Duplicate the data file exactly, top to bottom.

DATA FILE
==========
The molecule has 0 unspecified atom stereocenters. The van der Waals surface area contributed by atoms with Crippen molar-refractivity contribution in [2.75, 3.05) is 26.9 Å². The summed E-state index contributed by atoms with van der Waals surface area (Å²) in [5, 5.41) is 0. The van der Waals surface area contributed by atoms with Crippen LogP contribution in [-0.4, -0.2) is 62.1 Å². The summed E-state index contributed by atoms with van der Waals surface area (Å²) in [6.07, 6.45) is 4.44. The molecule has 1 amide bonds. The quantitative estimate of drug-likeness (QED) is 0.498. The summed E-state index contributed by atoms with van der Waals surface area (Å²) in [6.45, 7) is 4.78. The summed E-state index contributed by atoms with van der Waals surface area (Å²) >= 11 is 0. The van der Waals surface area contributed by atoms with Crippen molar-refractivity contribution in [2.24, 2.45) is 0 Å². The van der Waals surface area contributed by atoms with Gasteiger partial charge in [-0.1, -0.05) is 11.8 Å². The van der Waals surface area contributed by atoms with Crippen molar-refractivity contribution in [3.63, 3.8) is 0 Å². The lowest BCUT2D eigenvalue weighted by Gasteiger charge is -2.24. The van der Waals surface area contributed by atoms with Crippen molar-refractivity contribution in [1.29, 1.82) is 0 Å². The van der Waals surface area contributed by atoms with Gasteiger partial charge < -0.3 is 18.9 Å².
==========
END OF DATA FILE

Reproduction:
The molecule has 0 unspecified atom stereocenters. The van der Waals surface area contributed by atoms with Crippen molar-refractivity contribution in [2.75, 3.05) is 26.9 Å². The summed E-state index contributed by atoms with van der Waals surface area (Å²) in [5, 5.41) is 0. The van der Waals surface area contributed by atoms with Crippen LogP contribution in [-0.4, -0.2) is 62.1 Å². The summed E-state index contributed by atoms with van der Waals surface area (Å²) in [6.07, 6.45) is 4.44. The molecule has 1 amide bonds. The quantitative estimate of drug-likeness (QED) is 0.498. The summed E-state index contributed by atoms with van der Waals surface area (Å²) in [6.45, 7) is 4.78. The summed E-state index contributed by atoms with van der Waals surface area (Å²) >= 11 is 0. The van der Waals surface area contributed by atoms with Crippen molar-refractivity contribution in [2.24, 2.45) is 0 Å². The van der Waals surface area contributed by atoms with Gasteiger partial charge in [-0.1, -0.05) is 11.8 Å². The van der Waals surface area contributed by atoms with Crippen molar-refractivity contribution in [3.63, 3.8) is 0 Å². The lowest BCUT2D eigenvalue weighted by Gasteiger charge is -2.24. The van der Waals surface area contributed by atoms with Crippen molar-refractivity contribution in [1.29, 1.82) is 0 Å². The van der Waals surface area contributed by atoms with Gasteiger partial charge < -0.3 is 18.9 Å².